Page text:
Small biz fixes delayed as exchange managers again promise smoother system for individuals

By Katie Kerwin McCrimmon

Dogged by technology failures last year that snagged at least 10 percent of customers, Colorado health exchange managers promised Monday that they’ll have a new streamlined IT system ready by Oct. 18, just two weeks before the Nov. 1 launch of the next open enrollment season.

Connect for Health store front

In order to get the sign-up system for individuals finished by mid-October, exchange managers revealed Monday that they are delaying any fixes for a poorly performing small business portal until at least February.

The news that the system for individuals won’t be ready until October prompted concerns from consumer advocates at a hearing of the health exchange board on Monday.

“We continue to be very concerned about that timing,” said Deb Judy, policy director for the Colorado Consumer Health Initiative.

For the past two years, exchange and Colorado Medicaid and IT managers have made similar claims that they would be ready for sign-up season and that the IT systems would function well for customers. Each time, the systems have had major failings. The exchange, Connect for Health Colorado, has a new interim CEO and several new board members. Former Chief Technology Officer Proteus Duxbury stayed at the exchange just over a year and left this spring to take another job. But many of the same IT vendors and IT managers who have failed to produce simple systems in the past are trying to make fixes now.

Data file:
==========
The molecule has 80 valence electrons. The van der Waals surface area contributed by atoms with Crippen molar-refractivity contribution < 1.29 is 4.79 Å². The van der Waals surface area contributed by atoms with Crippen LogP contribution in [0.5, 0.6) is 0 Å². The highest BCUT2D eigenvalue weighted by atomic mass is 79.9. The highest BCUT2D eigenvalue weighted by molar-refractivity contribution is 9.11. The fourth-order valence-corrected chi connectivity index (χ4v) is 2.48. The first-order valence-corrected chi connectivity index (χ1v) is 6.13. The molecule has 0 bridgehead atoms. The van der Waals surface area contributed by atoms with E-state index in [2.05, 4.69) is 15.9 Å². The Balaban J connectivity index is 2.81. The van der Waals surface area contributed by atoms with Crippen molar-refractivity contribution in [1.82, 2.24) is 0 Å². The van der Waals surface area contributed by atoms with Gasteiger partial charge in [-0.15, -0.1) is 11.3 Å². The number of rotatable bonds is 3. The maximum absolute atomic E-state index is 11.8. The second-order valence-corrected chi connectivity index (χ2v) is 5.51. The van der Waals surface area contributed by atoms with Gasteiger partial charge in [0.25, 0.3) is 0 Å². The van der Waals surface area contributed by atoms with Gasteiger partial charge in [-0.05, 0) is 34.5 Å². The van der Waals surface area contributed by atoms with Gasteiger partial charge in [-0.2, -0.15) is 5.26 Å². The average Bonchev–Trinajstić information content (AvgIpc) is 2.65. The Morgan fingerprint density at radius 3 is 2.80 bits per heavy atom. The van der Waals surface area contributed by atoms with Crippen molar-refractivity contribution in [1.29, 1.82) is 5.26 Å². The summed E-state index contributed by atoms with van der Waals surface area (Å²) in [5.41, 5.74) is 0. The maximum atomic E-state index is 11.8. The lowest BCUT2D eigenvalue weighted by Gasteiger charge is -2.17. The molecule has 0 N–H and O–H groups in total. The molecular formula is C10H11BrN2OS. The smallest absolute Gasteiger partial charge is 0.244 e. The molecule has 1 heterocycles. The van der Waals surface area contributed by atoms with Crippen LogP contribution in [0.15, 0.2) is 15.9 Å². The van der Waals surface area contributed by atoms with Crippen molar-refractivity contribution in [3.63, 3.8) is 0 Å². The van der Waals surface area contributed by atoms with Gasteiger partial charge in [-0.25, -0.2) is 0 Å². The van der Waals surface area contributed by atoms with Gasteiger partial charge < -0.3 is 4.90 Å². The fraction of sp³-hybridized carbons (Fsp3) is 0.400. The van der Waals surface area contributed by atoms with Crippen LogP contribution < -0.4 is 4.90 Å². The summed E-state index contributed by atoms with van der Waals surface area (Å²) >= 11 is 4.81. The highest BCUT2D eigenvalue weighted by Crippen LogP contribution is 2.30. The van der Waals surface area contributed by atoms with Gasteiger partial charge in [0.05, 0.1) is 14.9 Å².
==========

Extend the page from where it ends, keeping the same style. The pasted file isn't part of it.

Adele Work, formerly a consultant who was the project manager for the exchange and now the exchange’s chief information officer, said she’s aiming for a better experience for customers this year. But she warned that some customers still will have trouble.

“Flawless is a goal that we will never attain,” Work told board members.

Easy sign-ups are critical for the long-term success of Colorado’s health exchange. The exchange is banking on a big bump in sign-ups for 2016 — about 215,000 compared to about 140,000 during open enrollment this year.

Without attracting more customers, the exchange can’t bring in enough cash to survive. A legislative oversight panel has been meeting to decide whether to keep a state-based exchange in Colorado and the state auditor is conducting a broad audit after a narrow review last year found extensive problems and questionable spending.

Work said there’s never enough time to do adequate testing with a system as large and complex as the “Shared Eligibility System,” a combined IT portal for the exchange and Colorado’s Medicaid system. Colorado’s exchange is an independent public entity outside of state government. But customers who want tax subsidies to help pay for health insurance premiums must first show they don’t qualify for Colorado’s Medicaid program. So the exchange and Medicaid systems must work together.

In many states, the state government runs the health exchange. In Colorado, managers for the entities bickered for years. On Monday, managers for the state exchange, Office of Information Technology and the state Medicaid programs attended the exchange board meeting to try to show a unified front. The new interim CEO for the exchange, Kevin Patterson, is Gov. John Hickenlooper’s former chief administrative officer. Board members hope that Patterson can foster better cooperation among the separate entities and score millions in support for the exchange from Medicaid.